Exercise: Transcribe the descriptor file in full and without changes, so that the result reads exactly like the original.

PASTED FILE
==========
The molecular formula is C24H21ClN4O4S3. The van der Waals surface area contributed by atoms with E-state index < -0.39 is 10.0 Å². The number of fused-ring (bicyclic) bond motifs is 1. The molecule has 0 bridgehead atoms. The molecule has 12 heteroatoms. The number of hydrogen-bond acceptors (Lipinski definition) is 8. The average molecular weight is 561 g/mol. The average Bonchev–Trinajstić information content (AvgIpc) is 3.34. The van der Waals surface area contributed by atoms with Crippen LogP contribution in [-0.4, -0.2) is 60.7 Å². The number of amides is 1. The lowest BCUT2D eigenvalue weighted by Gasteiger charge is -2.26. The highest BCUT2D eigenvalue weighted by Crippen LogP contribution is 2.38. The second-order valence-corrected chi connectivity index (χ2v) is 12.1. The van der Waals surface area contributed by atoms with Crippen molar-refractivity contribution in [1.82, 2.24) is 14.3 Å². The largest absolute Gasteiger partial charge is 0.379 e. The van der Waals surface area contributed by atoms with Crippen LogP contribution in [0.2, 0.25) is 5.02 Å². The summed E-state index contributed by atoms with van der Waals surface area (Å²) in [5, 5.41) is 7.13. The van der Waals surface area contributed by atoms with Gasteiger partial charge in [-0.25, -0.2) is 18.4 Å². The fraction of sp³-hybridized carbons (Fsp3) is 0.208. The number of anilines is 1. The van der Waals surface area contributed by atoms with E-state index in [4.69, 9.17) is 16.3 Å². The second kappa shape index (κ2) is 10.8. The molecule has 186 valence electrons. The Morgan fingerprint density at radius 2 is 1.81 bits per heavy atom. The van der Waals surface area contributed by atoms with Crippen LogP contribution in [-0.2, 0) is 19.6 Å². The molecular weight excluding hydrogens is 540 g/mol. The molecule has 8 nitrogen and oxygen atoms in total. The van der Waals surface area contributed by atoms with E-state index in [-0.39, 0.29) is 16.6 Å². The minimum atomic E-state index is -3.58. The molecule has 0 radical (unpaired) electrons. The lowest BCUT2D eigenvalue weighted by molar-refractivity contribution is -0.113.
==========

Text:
The molecular formula is C24H21ClN4O4S3. The van der Waals surface area contributed by atoms with E-state index < -0.39 is 10.0 Å². The number of fused-ring (bicyclic) bond motifs is 1. The molecule has 0 bridgehead atoms. The molecule has 12 heteroatoms. The number of hydrogen-bond acceptors (Lipinski definition) is 8. The average molecular weight is 561 g/mol. The average Bonchev–Trinajstić information content (AvgIpc) is 3.34. The van der Waals surface area contributed by atoms with Crippen LogP contribution in [-0.4, -0.2) is 60.7 Å². The number of amides is 1. The lowest BCUT2D eigenvalue weighted by Gasteiger charge is -2.26. The highest BCUT2D eigenvalue weighted by Crippen LogP contribution is 2.38. The second-order valence-corrected chi connectivity index (χ2v) is 12.1. The van der Waals surface area contributed by atoms with Crippen molar-refractivity contribution in [1.82, 2.24) is 14.3 Å². The largest absolute Gasteiger partial charge is 0.379 e. The van der Waals surface area contributed by atoms with Crippen LogP contribution in [0.2, 0.25) is 5.02 Å². The summed E-state index contributed by atoms with van der Waals surface area (Å²) in [5, 5.41) is 7.13. The van der Waals surface area contributed by atoms with Gasteiger partial charge in [-0.25, -0.2) is 18.4 Å². The fraction of sp³-hybridized carbons (Fsp3) is 0.208. The number of anilines is 1. The van der Waals surface area contributed by atoms with E-state index in [4.69, 9.17) is 16.3 Å². The second kappa shape index (κ2) is 10.8. The molecule has 186 valence electrons. The Morgan fingerprint density at radius 2 is 1.81 bits per heavy atom. The van der Waals surface area contributed by atoms with Crippen LogP contribution in [-0.2, 0) is 19.6 Å². The molecular weight excluding hydrogens is 540 g/mol. The molecule has 8 nitrogen and oxygen atoms in total. The van der Waals surface area contributed by atoms with E-state index in [-0.39, 0.29) is 16.6 Å². The minimum atomic E-state index is -3.58. The molecule has 0 radical (unpaired) electrons. The lowest BCUT2D eigenvalue weighted by molar-refractivity contribution is -0.113.